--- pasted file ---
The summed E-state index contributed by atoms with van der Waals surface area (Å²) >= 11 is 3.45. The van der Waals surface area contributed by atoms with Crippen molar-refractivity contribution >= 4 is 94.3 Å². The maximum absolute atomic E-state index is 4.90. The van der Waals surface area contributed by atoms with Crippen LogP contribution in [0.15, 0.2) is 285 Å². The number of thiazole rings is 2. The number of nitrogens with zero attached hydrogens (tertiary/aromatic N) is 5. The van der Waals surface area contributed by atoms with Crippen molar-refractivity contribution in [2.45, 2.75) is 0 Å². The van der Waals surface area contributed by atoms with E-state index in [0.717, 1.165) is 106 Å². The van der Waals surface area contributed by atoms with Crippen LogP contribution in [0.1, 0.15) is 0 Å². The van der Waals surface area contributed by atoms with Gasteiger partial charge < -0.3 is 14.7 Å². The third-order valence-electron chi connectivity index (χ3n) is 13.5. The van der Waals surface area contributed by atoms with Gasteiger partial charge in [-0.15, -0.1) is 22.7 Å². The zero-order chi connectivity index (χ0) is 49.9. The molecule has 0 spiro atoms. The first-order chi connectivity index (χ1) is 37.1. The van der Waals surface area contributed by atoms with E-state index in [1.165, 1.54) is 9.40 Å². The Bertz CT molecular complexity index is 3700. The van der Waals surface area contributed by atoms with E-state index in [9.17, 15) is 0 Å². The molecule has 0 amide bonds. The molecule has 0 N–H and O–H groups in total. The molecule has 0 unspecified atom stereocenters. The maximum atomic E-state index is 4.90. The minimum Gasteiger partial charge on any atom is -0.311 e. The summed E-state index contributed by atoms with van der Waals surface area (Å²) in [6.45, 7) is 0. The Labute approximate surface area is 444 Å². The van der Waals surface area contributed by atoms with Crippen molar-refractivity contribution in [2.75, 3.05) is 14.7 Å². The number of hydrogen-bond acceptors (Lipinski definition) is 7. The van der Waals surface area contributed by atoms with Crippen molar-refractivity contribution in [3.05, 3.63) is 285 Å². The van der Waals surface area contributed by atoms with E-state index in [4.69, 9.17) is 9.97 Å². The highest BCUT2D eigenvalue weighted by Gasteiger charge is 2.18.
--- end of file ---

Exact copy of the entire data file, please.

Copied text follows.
The summed E-state index contributed by atoms with van der Waals surface area (Å²) >= 11 is 3.45. The van der Waals surface area contributed by atoms with Crippen molar-refractivity contribution >= 4 is 94.3 Å². The maximum absolute atomic E-state index is 4.90. The van der Waals surface area contributed by atoms with Crippen LogP contribution in [0.15, 0.2) is 285 Å². The number of thiazole rings is 2. The number of nitrogens with zero attached hydrogens (tertiary/aromatic N) is 5. The van der Waals surface area contributed by atoms with Crippen molar-refractivity contribution in [2.45, 2.75) is 0 Å². The van der Waals surface area contributed by atoms with E-state index in [0.717, 1.165) is 106 Å². The van der Waals surface area contributed by atoms with Crippen LogP contribution in [0.1, 0.15) is 0 Å². The van der Waals surface area contributed by atoms with Gasteiger partial charge < -0.3 is 14.7 Å². The third-order valence-electron chi connectivity index (χ3n) is 13.5. The van der Waals surface area contributed by atoms with Gasteiger partial charge in [-0.15, -0.1) is 22.7 Å². The zero-order chi connectivity index (χ0) is 49.9. The molecule has 0 spiro atoms. The first-order chi connectivity index (χ1) is 37.1. The van der Waals surface area contributed by atoms with E-state index in [1.165, 1.54) is 9.40 Å². The Bertz CT molecular complexity index is 3700. The van der Waals surface area contributed by atoms with E-state index in [9.17, 15) is 0 Å². The molecule has 0 amide bonds. The molecule has 0 N–H and O–H groups in total. The molecule has 0 unspecified atom stereocenters. The maximum atomic E-state index is 4.90. The minimum Gasteiger partial charge on any atom is -0.311 e. The summed E-state index contributed by atoms with van der Waals surface area (Å²) in [6.45, 7) is 0. The Labute approximate surface area is 444 Å². The van der Waals surface area contributed by atoms with Crippen molar-refractivity contribution in [2.75, 3.05) is 14.7 Å². The number of hydrogen-bond acceptors (Lipinski definition) is 7. The van der Waals surface area contributed by atoms with Crippen molar-refractivity contribution in [3.05, 3.63) is 285 Å². The van der Waals surface area contributed by atoms with E-state index in [4.69, 9.17) is 9.97 Å². The highest BCUT2D eigenvalue weighted by Gasteiger charge is 2.18.